1- Selling ONLY in bulk to address packaging waste issue
This was one route that we were considering, if we were to introduce a liquid soap product. However, hygiene is a valid concern as well, especially since we do not use preservatives or antimicrobials in our products. How willing is the public to bring their own containers to be refilled, and how much responsibility are they willing to take to ensure that their containers are clean enough to prevent bacterial contamination? There is still much to be done in terms of consumer education.
2 – Is there a niche of people who absolutely MUST use liquid soap?
Could there be people whose skins are truly too sensitive to use soap bars? And does liquid soap make for superior shampoos, compared to solid shampoo bars? Perhaps these pain points can be addressed via other means, instead of the liquid soap route – e.g. through medication, dietary considerations, or even adapting usage habits to accommodate existing skincare items.
3 – There are already so many good liquid soaps in the market
This is one question that I have repeatedly asked myself in the past: Does the market need yet another liquid soap? Do I know that our product will be better than them in any way? Right this moment, my answer is “No”.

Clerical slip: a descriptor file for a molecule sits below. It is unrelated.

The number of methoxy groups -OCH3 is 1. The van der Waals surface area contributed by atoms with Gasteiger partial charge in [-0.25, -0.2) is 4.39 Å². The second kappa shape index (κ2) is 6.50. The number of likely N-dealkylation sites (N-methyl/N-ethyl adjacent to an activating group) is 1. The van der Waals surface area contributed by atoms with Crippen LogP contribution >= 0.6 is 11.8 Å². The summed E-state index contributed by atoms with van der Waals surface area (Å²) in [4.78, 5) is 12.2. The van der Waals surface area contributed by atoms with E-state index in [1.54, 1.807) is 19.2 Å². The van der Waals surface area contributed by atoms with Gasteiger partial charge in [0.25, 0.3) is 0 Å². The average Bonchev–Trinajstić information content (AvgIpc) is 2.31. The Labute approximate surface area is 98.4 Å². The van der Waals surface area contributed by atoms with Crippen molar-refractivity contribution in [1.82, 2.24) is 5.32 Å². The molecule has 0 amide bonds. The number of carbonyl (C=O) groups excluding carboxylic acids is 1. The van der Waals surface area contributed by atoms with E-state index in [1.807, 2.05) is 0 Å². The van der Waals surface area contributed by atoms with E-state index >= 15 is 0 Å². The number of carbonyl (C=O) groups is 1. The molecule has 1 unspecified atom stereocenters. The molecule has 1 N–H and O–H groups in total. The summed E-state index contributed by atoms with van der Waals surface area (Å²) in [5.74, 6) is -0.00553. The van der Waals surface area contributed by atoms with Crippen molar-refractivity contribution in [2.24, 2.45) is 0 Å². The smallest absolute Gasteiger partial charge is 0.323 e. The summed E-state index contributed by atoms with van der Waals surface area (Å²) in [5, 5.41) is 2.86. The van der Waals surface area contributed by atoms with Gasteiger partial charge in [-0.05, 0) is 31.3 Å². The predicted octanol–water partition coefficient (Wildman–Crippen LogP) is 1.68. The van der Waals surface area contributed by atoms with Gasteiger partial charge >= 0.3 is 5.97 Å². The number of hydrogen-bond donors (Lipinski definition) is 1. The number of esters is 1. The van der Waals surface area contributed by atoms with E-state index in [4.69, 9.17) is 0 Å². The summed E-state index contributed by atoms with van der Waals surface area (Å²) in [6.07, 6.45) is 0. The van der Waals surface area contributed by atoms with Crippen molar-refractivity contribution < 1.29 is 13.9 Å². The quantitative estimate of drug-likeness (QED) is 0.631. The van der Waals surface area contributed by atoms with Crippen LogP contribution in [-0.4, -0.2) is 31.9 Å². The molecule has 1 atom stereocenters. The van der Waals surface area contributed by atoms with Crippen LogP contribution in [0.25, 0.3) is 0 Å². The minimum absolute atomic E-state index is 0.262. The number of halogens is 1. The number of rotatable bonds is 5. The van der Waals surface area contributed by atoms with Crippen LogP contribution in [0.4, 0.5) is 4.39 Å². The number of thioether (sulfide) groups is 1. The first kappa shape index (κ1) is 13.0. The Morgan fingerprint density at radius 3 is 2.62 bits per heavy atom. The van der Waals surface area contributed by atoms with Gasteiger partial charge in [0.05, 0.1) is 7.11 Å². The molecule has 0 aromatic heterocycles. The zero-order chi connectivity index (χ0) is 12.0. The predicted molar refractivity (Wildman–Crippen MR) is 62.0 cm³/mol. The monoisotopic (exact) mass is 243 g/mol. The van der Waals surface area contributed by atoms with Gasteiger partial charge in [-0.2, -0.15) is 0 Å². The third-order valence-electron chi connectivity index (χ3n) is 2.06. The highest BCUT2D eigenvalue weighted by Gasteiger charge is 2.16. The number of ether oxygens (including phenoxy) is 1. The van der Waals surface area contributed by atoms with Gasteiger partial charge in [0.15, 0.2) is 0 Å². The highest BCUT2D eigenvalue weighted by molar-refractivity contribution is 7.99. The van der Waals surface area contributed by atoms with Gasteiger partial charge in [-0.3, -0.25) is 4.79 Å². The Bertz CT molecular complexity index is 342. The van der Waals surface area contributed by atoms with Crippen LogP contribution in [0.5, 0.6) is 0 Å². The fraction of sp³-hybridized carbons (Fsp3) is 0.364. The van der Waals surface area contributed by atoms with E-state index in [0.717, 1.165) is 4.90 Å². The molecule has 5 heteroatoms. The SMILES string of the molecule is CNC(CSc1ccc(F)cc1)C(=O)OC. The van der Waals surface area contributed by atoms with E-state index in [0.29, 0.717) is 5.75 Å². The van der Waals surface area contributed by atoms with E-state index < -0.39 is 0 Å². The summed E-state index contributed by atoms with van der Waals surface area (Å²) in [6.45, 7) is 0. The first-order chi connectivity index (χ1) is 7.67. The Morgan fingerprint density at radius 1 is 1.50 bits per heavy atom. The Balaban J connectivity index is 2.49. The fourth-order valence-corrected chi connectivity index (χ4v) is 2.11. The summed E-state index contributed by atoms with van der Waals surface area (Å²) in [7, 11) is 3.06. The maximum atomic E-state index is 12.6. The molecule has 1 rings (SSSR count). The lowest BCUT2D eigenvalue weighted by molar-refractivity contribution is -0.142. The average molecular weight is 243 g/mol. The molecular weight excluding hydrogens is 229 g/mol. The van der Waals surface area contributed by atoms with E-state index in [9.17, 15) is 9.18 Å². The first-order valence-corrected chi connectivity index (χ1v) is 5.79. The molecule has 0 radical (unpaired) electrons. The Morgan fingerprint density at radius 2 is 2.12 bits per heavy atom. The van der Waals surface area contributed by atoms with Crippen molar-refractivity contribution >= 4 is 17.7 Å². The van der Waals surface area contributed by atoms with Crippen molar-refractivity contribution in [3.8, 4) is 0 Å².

I personally know of other local Malaysian brands that are already making some really great liquid soaps, so I feel that there is no real need for us to come up with another formulation right now.
We are keeping our eyes and ears open for news within Malaysia and from abroad, for developments that would make us feel more comfortable with the idea of producing liquid soap for sale. Here are some of the issues that could nudge us in this direction:
- Local municipal councils establish compulsory recycling initiatives in residential and commercial areas
- Technological advances in truly biodegradable materials that can replace petroleum based plastics, e.g. mushroom plastics, that are available for mainstream use
- Advancements in the area of plastics degradation that is environmentally safe
(On a separate note – there is a super exciting story about a pilot project being run in the US by a company called Loop, where consumers are given the opportunity to buy big brand products, and then return their empty product packaging to be cleaned and reused by manufacturers, without any change to their current consumption habits. It is so heartening to know that huge companies are finally flexing their financial muscles and far-ranging influence to work on truly sustainable solutions to reducing single use plastic waste. Read about it here.)
Until then, we feel that the right thing to do is to just give liquid soaps a pass – no matter how much our customers say they want it (sorry!). Plastic pollution is an issue that we just cannot ignore, and we have chosen not to participate in this segment of the cosmetics market until concrete solutions and systems to keep plastic waste from contaminating our environment are set in motion.
We hope you’ll still be contented with our humble offering of soap bars in biodegradable beeswax wraps (or no wraps at all!) for the long run.